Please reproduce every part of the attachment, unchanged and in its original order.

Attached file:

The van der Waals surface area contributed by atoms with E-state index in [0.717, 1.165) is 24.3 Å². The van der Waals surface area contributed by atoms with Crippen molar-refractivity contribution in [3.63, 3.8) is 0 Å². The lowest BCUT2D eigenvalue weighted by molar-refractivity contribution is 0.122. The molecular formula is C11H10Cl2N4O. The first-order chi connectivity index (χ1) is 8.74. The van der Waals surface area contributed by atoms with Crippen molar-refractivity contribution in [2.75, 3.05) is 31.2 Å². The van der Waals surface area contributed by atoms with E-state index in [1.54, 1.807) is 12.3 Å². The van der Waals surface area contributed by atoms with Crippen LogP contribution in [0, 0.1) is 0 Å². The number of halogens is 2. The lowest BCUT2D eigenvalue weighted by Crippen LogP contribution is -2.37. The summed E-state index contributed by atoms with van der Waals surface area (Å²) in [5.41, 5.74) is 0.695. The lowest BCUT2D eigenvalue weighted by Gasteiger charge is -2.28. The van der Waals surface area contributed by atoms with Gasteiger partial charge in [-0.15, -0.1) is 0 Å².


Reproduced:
The van der Waals surface area contributed by atoms with E-state index in [0.717, 1.165) is 24.3 Å². The van der Waals surface area contributed by atoms with Crippen molar-refractivity contribution in [3.63, 3.8) is 0 Å². The lowest BCUT2D eigenvalue weighted by molar-refractivity contribution is 0.122. The molecular formula is C11H10Cl2N4O. The first-order chi connectivity index (χ1) is 8.74. The van der Waals surface area contributed by atoms with Crippen molar-refractivity contribution in [2.75, 3.05) is 31.2 Å². The van der Waals surface area contributed by atoms with E-state index in [1.54, 1.807) is 12.3 Å². The van der Waals surface area contributed by atoms with Crippen LogP contribution in [0, 0.1) is 0 Å². The number of halogens is 2. The lowest BCUT2D eigenvalue weighted by Crippen LogP contribution is -2.37. The summed E-state index contributed by atoms with van der Waals surface area (Å²) in [5.41, 5.74) is 0.695. The lowest BCUT2D eigenvalue weighted by Gasteiger charge is -2.28. The van der Waals surface area contributed by atoms with Gasteiger partial charge in [-0.15, -0.1) is 0 Å².